This article comes from Capital magazine
Criticizing the French wine sector has long been fashionable. He was accused in particular of retreating in the face of the success of New World wines. However, our winegrowers, the world’s leading exporters, have maintained a stable international market share for twenty years, of the order of 12% value. This is partly due to the fact that many of them have made spectacular progress in their working methods and in making up-to-date wines. Analysis by two specialists in the sector.
You have come to tell us about a wine revolution… But where does this story come from?
Mohamed Najim: A profound change in tastes that began in the years 1997. Before, the reds were heavy, closed or, as in the Loire, “floaty” and acidic. As for the whites, they were often too light and characterless, except in the South, where they were hot and indigestible. Even the prestigious AOCs made hard wines, which had to be kept for ten years before they could be drunk. And then the New World varietal wines arrived. They were flexible, full of fruit, pleasant. The young generation of wine lovers said to themselves: “”That’s what we want, keep your old wines for the banquets of notables.”
What was the economic impact of this fundamental change for French viticulture?
Etienne Gingembre : Considerable… Twenty years ago, cassandres heralded the end of our old terroirs, swept away by the New World. The reverse is true. The revolution has completely revived the sector, our exports rising from 5.5 billion euros in 1997 to 9.8 billion in 2017, with a surplus of 8 billion, just behind Airbus and ahead of the luxury industry of Bernard Arnault and François Pinault. Viticulture fascinates young people, it is our cultural and material heritage that we defend every day 500. professional.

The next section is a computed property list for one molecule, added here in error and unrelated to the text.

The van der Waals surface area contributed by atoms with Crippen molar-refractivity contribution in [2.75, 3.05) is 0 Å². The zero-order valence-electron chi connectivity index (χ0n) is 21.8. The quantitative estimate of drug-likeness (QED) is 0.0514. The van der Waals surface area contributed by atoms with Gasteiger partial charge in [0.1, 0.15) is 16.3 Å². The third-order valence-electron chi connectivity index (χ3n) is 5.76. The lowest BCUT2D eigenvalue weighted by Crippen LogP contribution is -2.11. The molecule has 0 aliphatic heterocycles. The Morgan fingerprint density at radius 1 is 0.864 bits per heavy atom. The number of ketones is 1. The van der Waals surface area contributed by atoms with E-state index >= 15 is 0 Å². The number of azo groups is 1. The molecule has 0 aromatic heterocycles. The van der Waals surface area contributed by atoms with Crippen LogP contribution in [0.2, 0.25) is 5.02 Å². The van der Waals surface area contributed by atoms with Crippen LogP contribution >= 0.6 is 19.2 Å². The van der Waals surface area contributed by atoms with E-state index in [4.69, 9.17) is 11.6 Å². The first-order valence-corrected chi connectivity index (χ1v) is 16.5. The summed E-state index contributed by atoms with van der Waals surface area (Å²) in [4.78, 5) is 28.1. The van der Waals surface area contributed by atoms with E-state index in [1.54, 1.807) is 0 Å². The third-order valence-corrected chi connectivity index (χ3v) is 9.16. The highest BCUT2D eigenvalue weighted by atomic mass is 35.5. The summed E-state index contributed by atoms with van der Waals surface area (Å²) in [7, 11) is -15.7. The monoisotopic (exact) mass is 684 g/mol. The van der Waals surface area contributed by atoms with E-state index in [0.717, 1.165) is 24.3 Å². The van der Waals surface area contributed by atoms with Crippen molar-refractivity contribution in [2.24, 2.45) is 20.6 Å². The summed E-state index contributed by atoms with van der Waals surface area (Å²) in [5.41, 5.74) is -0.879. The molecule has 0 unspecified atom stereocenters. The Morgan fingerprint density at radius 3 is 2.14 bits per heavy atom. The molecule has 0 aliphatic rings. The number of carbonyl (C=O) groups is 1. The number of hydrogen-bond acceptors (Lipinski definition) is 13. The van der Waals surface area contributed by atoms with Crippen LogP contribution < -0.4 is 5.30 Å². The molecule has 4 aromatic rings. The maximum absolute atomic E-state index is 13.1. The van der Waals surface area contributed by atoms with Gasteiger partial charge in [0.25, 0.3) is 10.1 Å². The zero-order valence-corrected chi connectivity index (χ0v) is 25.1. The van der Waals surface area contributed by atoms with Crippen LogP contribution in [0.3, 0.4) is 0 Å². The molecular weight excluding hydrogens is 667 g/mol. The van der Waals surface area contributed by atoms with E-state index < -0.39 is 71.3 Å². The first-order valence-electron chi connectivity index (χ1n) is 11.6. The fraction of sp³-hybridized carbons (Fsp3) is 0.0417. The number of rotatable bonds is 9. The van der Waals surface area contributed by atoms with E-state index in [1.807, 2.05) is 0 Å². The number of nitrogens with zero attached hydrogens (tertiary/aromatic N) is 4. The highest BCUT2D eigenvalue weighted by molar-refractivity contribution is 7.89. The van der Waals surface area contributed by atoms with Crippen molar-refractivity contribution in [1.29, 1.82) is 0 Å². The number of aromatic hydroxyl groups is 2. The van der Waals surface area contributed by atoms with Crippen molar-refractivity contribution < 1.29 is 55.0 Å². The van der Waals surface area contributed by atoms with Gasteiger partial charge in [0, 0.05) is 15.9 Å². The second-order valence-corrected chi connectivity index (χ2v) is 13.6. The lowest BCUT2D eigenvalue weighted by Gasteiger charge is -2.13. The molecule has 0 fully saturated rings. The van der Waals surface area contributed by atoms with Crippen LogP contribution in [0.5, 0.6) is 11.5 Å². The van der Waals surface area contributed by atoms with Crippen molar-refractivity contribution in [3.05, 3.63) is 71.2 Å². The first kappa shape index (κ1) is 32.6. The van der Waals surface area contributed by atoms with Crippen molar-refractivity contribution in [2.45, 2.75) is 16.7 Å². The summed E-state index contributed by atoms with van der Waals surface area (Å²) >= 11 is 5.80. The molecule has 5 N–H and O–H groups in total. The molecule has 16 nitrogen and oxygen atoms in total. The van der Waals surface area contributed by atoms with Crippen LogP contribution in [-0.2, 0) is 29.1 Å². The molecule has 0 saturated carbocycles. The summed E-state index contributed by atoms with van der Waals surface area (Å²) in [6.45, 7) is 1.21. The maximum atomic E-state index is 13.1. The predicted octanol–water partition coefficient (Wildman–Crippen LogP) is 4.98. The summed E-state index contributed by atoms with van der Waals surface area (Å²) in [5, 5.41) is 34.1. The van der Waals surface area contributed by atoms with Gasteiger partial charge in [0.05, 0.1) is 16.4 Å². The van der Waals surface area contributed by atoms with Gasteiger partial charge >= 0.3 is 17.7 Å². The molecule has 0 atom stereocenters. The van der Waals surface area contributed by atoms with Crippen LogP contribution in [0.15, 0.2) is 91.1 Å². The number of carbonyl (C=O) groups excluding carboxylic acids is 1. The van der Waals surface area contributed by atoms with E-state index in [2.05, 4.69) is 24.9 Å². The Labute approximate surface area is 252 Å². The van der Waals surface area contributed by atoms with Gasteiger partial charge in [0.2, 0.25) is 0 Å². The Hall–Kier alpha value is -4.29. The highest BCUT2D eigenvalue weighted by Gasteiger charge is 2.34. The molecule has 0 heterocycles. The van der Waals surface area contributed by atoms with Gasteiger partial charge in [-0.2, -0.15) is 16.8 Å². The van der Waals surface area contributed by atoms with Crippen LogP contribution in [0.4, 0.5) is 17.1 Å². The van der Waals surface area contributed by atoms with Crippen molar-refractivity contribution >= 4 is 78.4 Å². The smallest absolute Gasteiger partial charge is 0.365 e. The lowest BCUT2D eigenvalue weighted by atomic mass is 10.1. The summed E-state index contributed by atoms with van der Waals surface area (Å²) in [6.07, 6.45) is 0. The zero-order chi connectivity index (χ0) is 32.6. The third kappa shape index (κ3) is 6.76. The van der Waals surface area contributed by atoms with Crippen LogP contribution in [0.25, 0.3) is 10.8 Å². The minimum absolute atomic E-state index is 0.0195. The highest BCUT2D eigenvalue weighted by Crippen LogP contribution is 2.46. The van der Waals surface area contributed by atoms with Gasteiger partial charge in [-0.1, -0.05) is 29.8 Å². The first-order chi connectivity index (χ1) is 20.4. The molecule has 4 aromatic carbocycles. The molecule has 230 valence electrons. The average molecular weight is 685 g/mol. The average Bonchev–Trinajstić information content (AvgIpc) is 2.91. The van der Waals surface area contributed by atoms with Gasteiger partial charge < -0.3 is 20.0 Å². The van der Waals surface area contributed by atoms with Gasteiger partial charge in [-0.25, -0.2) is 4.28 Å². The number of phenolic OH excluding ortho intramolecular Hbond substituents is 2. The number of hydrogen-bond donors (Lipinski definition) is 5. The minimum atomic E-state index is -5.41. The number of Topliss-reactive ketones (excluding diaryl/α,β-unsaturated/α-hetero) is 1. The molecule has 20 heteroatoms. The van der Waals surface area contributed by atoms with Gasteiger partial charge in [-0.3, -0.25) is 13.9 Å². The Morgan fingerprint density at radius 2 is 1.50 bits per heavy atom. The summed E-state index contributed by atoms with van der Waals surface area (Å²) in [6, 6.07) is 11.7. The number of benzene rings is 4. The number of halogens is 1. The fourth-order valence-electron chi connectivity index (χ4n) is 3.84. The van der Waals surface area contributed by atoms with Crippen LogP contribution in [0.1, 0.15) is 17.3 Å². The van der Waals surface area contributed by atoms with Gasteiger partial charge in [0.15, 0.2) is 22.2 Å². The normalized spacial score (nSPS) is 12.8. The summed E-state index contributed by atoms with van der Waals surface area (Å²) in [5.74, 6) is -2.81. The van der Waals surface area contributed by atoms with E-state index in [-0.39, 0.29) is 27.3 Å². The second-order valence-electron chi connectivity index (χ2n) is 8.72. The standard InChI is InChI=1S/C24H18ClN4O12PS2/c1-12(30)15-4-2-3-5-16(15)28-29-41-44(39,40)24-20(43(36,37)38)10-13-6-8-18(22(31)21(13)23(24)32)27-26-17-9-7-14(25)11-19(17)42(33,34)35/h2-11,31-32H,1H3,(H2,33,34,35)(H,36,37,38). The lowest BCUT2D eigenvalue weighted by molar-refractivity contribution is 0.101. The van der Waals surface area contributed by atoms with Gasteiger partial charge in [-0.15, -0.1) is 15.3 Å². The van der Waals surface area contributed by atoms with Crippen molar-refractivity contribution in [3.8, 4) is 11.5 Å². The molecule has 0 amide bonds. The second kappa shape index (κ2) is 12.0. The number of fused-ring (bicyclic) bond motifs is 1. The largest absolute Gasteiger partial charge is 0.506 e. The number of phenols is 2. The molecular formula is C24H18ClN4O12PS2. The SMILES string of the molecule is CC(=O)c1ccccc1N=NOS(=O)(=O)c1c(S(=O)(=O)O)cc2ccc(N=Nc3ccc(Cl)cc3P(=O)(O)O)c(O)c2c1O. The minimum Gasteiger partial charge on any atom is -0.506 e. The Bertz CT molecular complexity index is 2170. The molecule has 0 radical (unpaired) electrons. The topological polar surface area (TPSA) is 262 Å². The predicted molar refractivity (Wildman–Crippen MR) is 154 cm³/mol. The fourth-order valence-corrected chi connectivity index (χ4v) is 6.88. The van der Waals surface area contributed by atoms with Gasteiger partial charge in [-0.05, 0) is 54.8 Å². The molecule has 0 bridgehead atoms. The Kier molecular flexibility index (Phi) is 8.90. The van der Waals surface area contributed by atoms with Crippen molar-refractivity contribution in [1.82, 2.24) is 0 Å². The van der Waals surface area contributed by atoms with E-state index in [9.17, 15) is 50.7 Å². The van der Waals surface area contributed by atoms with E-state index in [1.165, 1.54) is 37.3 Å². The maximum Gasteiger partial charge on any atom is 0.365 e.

The rejuvenation of the profession has been very significant…
EG: Yes, many young people have started. They also wanted to drink wine for pleasure, to do something other than their fathers and grandfathers. Unlike the latter, they were not self-taught, but came out of schools. They master the life sciences, and therefore the culture of the vine. They studied chemistry, and therefore understand fermentation.
Because their fathers didn’t know that?
EG: Do you think! By barely caricaturing, we can say that they knew nothing about it. They had entered the family farm after the municipal school. That’s why there were so many wines that were turning. Some even thought that what made the wines turn was the presence of women in the cellars, when they were unwell…
And so, we has better trained young winegrowers?
MN: Clearly. Until the years 1120, there were only three BTS in viticulture-oenology, those of Beaune, Bordeaux and Montpellier. By adding oenologists and agricultural engineers, we only trained young people per year. Today, we count 34 BTS in viticulture-oenology. They are now found in all basins. So it’s 1. 201 to 2. young people who leave schools each year. And now, half of them are women.
Afterwards, it has become a ritual in the community, most of them are heading to the New World, to Australia, to Argentina, California, or the Mediterranean basin. They will see what is happening elsewhere for two or three years, before returning to the family estate or creating their own farm, buying plots in regions where it is affordable. They are launching into Languedoc, Beaujolais, Loire, but also Moselle or Ile-de-France…
Tastes, training… Other things have changed?